Some people would say the first real glimpses into our future as a totalitarian state, where the Thought Police and rampant surveillance have become the rule rather than the exception, came in the form of George Orwell’s novel 1984. As the main character, Winston, moves throughout his days, at home and at work, he is constantly watched by Big Brother, and his thoughts and actions carefully controlled by the oppressive and rigid control of the “Party.” Sure, this level of systematic government surveillance reads more like science fiction than reality, but when examined closely, many of the technological features within Orwell’s story have coincided alarmingly well with the the real-world innovations of the 21st century, like the telescreens and speakwrites we now see in the form of omnipresent public screens and computers that recognize human speech.

Although Orwell crafted the novel in 1944, when the beginning of TV news was just taking off and rotary phones weighed about eight pounds, it was impossible to imagine a world where computers could see everything and record everything about the human life around them. But as the decades passed and technological innovations grew, Orwell’s science fiction tale began to take on more significance and an almost portent-like quality of not only describing a fictional future but, in fact, predicting the future of the digital age we now face, an age that has been largely formed through the creation of the basic computer. So, when Steve Jobs and his ingenious team revolutionized the entire computer industry by putting out the the first Apple Macintosh machine made for ordinary people, rather than experts, in the year 1984, it seemed as if Orwell’s voice could be heard calling from the heavens, “Look people, the future is here!”

During the initial stages of the Macintosh release in Cupertino, California, Jobs himself seemed almost tongue-tied by his own enthusiasm, calling the invention “insanely great,” and went on to quote Bob Dylan’s “The Times They Are A-Changin” to reinforce the reality that this new move had opened up a brand new trajectory for the future of technology.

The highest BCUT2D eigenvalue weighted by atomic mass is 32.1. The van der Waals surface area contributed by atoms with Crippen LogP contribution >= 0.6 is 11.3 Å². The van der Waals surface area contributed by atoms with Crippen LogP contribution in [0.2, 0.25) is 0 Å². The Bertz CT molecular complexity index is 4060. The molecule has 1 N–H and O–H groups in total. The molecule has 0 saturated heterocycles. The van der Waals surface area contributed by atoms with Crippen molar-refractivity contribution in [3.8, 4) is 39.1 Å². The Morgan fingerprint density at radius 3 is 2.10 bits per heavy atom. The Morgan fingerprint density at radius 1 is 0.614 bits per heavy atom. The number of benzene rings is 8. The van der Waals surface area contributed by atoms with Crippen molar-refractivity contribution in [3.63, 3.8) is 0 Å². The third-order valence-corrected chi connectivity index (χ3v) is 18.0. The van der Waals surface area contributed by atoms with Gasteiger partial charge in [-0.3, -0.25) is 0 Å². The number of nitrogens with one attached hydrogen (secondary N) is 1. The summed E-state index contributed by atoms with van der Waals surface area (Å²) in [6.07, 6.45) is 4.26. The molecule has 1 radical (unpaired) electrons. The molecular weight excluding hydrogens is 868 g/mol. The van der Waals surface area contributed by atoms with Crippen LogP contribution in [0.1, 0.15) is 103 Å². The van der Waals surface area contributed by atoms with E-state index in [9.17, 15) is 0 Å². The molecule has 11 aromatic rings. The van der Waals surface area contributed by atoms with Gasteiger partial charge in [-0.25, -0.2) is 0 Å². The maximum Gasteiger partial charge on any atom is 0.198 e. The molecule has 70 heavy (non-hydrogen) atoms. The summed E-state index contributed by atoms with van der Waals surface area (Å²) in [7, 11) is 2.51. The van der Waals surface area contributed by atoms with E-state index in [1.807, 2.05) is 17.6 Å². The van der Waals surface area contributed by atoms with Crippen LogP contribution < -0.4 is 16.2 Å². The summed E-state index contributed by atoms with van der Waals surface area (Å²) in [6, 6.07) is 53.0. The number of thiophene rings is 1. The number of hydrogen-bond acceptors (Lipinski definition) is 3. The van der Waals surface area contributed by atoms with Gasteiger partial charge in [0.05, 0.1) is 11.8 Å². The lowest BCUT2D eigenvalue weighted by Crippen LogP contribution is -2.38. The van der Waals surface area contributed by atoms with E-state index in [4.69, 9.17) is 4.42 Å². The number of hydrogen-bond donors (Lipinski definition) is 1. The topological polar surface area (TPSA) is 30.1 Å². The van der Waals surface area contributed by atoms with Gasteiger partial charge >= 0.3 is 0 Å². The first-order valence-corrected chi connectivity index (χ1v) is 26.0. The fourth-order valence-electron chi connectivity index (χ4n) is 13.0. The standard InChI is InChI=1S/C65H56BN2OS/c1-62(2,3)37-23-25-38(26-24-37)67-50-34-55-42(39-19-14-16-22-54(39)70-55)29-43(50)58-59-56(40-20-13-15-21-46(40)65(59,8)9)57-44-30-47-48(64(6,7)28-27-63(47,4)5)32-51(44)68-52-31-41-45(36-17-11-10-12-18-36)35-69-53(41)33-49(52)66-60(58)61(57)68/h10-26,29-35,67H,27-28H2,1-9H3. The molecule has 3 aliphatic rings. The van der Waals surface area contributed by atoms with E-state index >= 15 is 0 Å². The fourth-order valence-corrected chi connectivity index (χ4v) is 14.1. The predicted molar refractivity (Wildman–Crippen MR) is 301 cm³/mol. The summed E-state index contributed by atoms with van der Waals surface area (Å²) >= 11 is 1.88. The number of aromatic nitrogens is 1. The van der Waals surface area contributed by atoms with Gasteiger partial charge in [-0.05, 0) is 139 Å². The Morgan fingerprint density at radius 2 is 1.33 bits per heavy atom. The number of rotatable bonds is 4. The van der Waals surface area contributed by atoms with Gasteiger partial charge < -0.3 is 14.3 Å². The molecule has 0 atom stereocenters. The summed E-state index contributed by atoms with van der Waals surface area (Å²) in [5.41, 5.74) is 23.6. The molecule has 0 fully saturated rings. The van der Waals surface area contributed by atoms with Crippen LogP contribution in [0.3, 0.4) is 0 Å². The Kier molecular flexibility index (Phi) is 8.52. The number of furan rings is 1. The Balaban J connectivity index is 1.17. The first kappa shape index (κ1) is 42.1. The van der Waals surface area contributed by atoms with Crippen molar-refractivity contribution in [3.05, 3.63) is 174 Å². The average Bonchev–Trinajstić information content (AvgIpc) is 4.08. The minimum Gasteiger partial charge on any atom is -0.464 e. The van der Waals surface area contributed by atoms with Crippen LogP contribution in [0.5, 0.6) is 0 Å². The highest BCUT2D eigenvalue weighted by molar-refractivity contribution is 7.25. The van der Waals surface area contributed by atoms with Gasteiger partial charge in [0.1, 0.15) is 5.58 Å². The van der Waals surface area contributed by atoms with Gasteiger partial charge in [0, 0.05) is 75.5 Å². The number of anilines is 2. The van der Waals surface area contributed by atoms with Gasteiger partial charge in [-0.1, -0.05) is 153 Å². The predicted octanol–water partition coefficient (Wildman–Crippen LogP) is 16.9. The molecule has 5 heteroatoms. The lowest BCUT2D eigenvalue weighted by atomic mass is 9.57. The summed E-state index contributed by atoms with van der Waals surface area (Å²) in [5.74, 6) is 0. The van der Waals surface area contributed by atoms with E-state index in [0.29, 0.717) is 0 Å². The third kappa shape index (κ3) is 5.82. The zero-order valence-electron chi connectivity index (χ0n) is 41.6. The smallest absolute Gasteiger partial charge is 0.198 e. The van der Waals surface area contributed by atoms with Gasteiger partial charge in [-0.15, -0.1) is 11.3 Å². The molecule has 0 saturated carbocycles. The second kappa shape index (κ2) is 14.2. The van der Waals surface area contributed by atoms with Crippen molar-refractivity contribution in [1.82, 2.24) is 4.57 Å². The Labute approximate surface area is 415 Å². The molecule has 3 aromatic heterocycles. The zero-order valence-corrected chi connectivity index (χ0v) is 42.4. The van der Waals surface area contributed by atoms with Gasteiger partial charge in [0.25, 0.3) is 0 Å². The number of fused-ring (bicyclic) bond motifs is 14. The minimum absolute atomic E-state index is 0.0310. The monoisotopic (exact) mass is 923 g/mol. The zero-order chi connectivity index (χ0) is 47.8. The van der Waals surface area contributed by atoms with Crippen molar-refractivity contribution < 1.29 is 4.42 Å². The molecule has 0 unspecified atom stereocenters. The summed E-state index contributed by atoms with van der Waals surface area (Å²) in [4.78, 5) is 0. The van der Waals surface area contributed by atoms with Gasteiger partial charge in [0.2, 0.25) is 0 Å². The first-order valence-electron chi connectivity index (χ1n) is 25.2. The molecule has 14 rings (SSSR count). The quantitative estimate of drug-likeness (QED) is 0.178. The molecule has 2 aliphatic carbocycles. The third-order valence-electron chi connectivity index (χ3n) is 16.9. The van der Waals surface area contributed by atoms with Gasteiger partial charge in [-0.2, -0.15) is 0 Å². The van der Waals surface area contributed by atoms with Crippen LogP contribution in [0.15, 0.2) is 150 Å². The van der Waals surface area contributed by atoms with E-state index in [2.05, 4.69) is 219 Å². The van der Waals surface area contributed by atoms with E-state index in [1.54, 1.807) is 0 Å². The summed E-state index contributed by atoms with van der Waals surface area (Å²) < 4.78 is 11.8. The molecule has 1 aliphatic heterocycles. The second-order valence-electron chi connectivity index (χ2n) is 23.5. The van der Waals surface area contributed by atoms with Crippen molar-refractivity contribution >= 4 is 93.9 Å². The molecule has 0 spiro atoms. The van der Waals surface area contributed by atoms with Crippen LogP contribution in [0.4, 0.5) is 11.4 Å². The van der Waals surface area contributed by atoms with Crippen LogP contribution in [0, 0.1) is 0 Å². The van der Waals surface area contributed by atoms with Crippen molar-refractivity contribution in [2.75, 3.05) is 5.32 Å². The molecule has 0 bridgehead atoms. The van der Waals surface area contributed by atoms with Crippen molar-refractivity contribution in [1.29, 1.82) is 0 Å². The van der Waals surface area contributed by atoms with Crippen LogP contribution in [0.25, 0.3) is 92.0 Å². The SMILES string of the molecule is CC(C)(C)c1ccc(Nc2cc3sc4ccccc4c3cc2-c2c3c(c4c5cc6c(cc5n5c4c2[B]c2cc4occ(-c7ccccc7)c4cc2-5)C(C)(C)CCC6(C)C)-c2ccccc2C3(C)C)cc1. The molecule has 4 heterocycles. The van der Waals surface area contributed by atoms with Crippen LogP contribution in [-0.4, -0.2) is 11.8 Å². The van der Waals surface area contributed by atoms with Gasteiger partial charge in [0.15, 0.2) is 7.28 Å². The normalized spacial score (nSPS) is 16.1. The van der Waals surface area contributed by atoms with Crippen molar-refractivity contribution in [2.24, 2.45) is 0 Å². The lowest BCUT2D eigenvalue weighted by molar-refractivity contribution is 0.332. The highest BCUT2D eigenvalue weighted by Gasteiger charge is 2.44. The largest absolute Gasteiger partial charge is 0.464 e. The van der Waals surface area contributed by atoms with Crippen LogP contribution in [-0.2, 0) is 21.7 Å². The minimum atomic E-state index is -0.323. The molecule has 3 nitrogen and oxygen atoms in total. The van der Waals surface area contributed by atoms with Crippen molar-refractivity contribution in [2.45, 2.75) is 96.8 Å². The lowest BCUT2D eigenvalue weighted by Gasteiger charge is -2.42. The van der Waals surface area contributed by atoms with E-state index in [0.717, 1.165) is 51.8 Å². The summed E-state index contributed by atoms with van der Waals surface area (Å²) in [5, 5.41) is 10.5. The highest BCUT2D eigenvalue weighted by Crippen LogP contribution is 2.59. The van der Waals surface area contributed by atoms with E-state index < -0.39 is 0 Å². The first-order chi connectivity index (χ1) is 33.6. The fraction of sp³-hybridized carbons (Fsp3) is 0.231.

In the early 1980s, Apple II had become the world’s most popular computer and the company had grown into a multi million dollar enterprise, one of the fastest in all of American business history. That said, Apple did have IBM as their competition, who had also entered the personal computer market in 1981 with its first IBM PC. This invention stole some of Apple’s limelight and established a bit of a tech rivalry between the two businesses who now appeared to be in an “arms race” to find the perfect personal computer model.

As the two hopeful tech companies began their race to become the industry’s best and brightest, each selling approximately one billion dollars worth of personal machines in 1983, other tech computers were teetering on the brink of failure and sinking altogether, their losses overshadowing the combined profits of both Apple and IBM. And so, just like a scene for Orwell’s book, IBM and Apple squared off against one another to design a computer with a mouse and graphical interface for users, establishing the industry question, “who will dominate the information age and revolutionize the computing world?” The time was right and Orwell was surely watching with great anticipation.

While IBM’s machines tended to be bigger and less attractive than Apple’s sophisticated look, they were able to do some pretty important things like spreadsheets, word processing, and database work, which put them ahead in the minds of many. Macintosh had just flopped with the invention of “Lisa,” a personal computer with a price tag of $10,000 and not enough power to support its graphical interface. But the year was now 1984 and Apple not only recognized the significance of the year and what they were trying to accomplish, they seized upon it by creating a memorable advertisement (directed by Ridley Scott, no less) about a dystopian world controlled by Big Brother.

The commercial aired to almost 100 million people during the third quarter of the Super Bowl XVIII and set the stage for the unveiling of Apple’s Macintosh personal computer just two days later. It was a brilliantly choreographed promotion, on the year of Orwell’s notorious prediction, and with a machine that did ultimately change the world of computing forever. It became a watershed moment for the worlds of both advertising and technology, not to mention a major moment in Apple’s overall history—and quite possibly the history of the world. And since that moment in 1984, the world has never been quite the same—just as Orwell predicted.

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